you are in a museum admiring a painting. Your retinas capture
the image of this painting and route it, in the form of nerve
impulses, to the visual zone of your brain, which reconstructs
the overall image. These impulses are then routed to your
hippocampus, which acts as the gatekeeper and decides whether
or not to accept the information and pass it on to your long-term
memory. If your hippocampus does not let this information
in, you will probably forget the image of the painting within
a minute. But if your hippocampus does accept this information,
it will eventually be returned to the area it came from:
the visual cortex. There the image of the painting will be
placed in long-term memory, point by point, in the form of
thousands of strengthened connections between neurons.
The hippocampus appears to play
a fundamental role in spatial memory in many animal species,
including humans. For example, in a British study, the
researchers asked taxi drivers to imagine their travels
through the city of London, while their brain activity
was monitored by positron emission tomography (PET scan).
This task, which was so familiar to these subjects, caused
a specific activation of their right hippocampus. In
human beings, the hippocampus may therefore contribute
to the construction of episodic memory by providing a
spatial framework for each memory that lets it be reconstituted
the cortical structures surrounding it, and the neural
pathways that connect them to the cortex as a whole
are all heavily involved in declarative
memory–the memory of facts and events.
For example, after you’ve had a
fine dinner with some friends, your memories of their faces,
the taste of the wine, and the music that was playing are
distributed in the various visual, olfactory, and auditory
areas of the brain, but they are all connected together
by the hippocampus to form an "episode",
rather than remaining a collection of separate memories.
The hippocampus thus plays a
fundamental role in episodic
memory, the kind that will let you remember
this especially pleasant dinner party years later.
In fact, it seems to be the hippocampus that enables
you to “play the scene back”, by reactivating
this particular activity pattern in the various regions
of the cortex. This phenomenon would be very important
during dreams, and would explain the incorporation
of events from the last few days into them.
But after a while, these various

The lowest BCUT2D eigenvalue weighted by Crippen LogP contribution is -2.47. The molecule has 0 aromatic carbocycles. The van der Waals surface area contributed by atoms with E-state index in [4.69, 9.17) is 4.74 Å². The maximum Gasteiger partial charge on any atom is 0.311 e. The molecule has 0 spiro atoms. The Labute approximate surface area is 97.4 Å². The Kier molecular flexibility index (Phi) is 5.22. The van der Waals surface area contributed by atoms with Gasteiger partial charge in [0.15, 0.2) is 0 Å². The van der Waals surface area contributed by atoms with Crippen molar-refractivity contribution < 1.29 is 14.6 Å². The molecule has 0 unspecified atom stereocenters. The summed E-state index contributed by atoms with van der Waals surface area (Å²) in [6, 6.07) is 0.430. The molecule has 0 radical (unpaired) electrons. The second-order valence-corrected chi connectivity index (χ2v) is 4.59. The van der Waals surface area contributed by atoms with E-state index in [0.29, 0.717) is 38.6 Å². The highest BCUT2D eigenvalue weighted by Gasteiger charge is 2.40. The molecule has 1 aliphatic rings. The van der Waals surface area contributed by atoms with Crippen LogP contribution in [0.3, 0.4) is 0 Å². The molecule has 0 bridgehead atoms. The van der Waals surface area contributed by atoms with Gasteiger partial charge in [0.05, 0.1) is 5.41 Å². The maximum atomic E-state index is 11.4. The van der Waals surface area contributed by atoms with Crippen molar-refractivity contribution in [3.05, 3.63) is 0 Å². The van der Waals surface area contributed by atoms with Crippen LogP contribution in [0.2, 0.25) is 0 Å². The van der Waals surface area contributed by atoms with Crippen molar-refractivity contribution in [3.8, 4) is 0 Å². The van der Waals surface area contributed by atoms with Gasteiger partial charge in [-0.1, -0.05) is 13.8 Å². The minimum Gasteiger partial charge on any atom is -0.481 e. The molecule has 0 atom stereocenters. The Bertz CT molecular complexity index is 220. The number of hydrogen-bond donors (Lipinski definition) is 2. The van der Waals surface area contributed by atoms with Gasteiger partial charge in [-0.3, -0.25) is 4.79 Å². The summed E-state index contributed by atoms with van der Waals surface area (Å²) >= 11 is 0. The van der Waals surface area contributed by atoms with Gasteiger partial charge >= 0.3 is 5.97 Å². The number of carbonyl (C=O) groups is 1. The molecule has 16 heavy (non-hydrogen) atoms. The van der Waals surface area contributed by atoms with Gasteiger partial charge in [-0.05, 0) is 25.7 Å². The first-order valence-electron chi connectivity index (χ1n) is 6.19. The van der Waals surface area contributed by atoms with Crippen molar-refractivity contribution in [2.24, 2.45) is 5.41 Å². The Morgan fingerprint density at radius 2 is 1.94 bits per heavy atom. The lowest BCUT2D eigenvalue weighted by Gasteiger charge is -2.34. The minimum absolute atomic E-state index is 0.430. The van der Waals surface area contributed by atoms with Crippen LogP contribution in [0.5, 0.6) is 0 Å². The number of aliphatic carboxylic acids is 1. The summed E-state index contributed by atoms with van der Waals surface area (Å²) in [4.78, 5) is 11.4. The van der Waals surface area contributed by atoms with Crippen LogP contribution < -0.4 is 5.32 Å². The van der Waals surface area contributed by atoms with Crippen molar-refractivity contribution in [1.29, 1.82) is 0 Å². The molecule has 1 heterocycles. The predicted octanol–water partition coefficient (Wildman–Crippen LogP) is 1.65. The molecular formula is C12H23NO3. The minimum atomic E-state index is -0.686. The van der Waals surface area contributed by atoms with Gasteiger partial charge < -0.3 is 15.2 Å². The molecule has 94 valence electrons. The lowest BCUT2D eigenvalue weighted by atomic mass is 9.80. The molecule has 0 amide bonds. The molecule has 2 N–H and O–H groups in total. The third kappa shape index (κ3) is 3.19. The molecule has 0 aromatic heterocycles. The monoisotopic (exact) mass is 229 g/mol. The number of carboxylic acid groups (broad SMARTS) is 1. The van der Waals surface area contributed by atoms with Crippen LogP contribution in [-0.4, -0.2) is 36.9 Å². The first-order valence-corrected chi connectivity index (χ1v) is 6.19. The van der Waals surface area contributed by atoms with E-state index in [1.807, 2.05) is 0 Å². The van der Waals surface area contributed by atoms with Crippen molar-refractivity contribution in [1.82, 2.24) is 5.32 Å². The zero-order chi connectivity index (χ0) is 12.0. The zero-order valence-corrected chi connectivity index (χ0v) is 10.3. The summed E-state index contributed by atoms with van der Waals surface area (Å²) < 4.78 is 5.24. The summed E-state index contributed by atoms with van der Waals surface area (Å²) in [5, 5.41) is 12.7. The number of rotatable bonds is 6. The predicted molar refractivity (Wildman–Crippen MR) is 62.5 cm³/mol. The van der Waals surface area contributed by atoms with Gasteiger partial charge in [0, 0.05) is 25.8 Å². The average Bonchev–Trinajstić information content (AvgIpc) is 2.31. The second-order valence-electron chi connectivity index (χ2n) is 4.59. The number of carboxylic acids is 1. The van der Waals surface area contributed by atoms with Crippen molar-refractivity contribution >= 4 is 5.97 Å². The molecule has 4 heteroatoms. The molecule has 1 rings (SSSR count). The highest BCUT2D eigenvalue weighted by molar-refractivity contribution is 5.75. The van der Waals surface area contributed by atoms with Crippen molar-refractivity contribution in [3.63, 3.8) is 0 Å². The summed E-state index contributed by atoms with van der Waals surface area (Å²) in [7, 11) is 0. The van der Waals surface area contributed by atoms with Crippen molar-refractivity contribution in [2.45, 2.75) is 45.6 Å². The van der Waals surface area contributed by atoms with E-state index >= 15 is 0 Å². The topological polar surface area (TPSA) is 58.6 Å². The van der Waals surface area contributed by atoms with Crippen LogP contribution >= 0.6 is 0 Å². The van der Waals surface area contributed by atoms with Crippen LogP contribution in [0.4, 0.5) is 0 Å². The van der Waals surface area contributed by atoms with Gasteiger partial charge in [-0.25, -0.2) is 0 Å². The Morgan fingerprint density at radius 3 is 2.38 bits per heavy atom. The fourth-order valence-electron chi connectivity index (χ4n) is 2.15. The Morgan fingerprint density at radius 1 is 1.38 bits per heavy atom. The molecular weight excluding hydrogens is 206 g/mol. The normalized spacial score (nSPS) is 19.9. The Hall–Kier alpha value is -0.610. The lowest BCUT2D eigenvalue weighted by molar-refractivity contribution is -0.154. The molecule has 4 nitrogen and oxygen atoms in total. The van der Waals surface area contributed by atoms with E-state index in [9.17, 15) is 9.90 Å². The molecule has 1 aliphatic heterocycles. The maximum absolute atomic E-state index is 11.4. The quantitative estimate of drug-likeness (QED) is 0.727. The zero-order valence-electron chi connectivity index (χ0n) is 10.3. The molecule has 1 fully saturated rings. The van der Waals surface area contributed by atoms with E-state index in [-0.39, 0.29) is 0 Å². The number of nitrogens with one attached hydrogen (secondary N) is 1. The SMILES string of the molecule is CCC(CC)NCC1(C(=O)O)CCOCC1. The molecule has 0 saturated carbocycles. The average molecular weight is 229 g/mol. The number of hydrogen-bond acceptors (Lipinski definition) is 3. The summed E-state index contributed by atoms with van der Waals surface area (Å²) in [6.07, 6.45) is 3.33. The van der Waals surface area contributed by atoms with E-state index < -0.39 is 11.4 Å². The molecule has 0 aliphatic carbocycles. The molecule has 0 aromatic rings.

cortical regions activated during an event would become
so strongly linked with one another that they would no
longer need the hippocampus to act as their link. Thanks
to this linkage, the memory of a piece of music that
was playing that night could be enough to bring back
the entire scene of the dinner party. Each of these elements
could act as an index entry that lets you retrieve all
the others to your consciousness.
Thus, information that has been
encoded in long-term memory for a lengthy period of time
no longer requires the intervention of the hippocampus.
This is the case in particular for general knowledge
memory, which instead activates the frontal and
temporal cortexes. The activity in the temporal lobe
would correspond to the activation of the fact in question,
while the activity in the frontal cortex would correspond
to its reaching consciousness.
Unlike our memory of facts and
events, however, our spatial memory appears to
be confined to the hippocampus. And more specifically
to the right hippocampus. This structure seems to be
able to create a mental map of space, thanks to certain
cells called place
Some very intense personal memories that bring what is sometimes
called emotional memory into play appear to involve
another structure of the limbic system besides the hippocampus.
This structure is the amygdala,
which is already known to manage our reactions to fear. Many
other structures in the limbic system also help to encode
our long-term memories.
Lastly, procedural memory, such as knowing how to ride
a bike, does not appear to involve the hippocampus at all.
Instead, procedural memory appears to be associated with modifications
basal ganglia, and the
motor cortex, all of which are involved in motor control.
As evidence to this effect, procedural memory is not affected
by amnesia caused by lesions to the hippocampus, but is affected
by damage to the cerebellum and by neurodegenerative diseases
that alter the basal ganglia, such as Huntington’s disease.